'Fundamentals of Engineering Mechanics' makes complicated mechanics calculations easy!
This course includes video and text explanations of everything in a first year engineering mechanics module. It includes more than 60 worked through examples with easy-to-understand explanations. 'Fundamentals of Engineering Mechanics' covers five sections:
Rigid Body Equilibrium.
Centroids and Inertia.
Internal Forces in Structural Members.
These are the five fundamental chapters in the study of engineering mechanics.
We start from the beginning... First I teach the theory. Then I do an example problem. I explain the problem, the steps I take and why I take them and how to simplify the answer when you get it.
SI Units and Prefixes
SI Units and Significant Figures
Vector Operations Example 1
Vector Operations Example 2
Algebraic Vector Addition
Algebraic Vector Addition Example
Cartesian Vectors in Three Dimensions
Cartesian Vectors in Three Dimensions Example
Position Vectors and Vectors Directed Along A Line
Position Vectors and Vectors Directed Along A Line Example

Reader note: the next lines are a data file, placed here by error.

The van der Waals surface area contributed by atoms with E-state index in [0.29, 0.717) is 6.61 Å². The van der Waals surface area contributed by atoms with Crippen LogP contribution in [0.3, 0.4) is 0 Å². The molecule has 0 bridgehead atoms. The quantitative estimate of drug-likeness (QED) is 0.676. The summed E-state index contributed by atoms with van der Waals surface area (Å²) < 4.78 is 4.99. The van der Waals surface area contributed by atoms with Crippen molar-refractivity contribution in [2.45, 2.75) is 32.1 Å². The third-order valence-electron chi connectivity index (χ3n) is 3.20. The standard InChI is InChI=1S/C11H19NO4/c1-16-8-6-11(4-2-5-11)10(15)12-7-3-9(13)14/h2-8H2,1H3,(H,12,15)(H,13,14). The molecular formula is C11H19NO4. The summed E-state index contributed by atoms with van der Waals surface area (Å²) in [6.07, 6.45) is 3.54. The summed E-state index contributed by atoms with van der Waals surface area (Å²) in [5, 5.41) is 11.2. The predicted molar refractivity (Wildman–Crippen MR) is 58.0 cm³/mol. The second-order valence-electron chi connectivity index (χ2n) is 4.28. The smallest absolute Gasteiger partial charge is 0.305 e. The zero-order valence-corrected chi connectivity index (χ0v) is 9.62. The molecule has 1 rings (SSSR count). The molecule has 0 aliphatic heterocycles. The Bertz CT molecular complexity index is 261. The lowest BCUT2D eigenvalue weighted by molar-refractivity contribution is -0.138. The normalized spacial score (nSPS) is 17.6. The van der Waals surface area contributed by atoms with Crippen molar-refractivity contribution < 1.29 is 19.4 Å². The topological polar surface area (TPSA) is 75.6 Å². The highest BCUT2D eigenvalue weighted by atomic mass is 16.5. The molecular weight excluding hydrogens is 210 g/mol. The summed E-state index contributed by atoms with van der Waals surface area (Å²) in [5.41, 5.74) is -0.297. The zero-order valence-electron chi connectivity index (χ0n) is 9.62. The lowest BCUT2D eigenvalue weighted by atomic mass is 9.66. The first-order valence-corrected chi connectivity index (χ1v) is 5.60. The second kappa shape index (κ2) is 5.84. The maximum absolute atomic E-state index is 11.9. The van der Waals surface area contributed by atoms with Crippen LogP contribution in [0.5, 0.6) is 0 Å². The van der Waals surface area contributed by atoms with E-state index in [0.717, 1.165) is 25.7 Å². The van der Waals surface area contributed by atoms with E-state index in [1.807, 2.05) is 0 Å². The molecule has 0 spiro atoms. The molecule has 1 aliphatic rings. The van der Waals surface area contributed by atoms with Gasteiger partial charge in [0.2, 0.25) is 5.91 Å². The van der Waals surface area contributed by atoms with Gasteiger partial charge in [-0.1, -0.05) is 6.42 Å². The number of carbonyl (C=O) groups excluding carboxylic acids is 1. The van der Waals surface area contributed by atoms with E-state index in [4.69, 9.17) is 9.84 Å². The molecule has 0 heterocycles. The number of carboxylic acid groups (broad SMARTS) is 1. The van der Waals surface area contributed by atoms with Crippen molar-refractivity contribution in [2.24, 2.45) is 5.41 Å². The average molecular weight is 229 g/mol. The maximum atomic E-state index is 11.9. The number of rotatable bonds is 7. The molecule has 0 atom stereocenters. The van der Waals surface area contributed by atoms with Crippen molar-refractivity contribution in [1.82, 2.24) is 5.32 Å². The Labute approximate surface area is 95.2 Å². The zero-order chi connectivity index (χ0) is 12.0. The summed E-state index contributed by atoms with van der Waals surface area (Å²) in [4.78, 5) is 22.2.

Dot Product and its Applications
Dot Product and its Applications Example
Particle Equilibrium in Two Dimensions
Equilibrium in Three Dimensions
Free Body Diagrams
Free Body Diagrams Example 1
Free Body Diagrams Example 2
Particle Equilibrium in Three Dimensions
Moment of a Force
Moment of a Force Example
Moment of a Force Using Cross Product
Moment of a Force Using Cross Product Example
How to do the Cross Product on your Calculator
Moment of a Force About a Point
Moment of a Force About an Axis or Line
The Moment of a Couple (Scalar)
The Moment of a Couple (Scalar) Example
The Moment of a Couple (Vector)
The Moment of a Couple (Vector) Example
Reduction of Force and Couple system to its Simplest Form
Reduction of Force and Couple system to its Simplest Form Example
Further Simplification of a Force and Couple System
Further Simplification of a Force and Couple System Example
Rigid Body Equilibrium in Two Dimensions
Rigid Body Equilibrium in Two Dimensions Example
Two Force Members
Method of Sections
Method of Sections Example
How to Determine if a Member is in Tension or Compression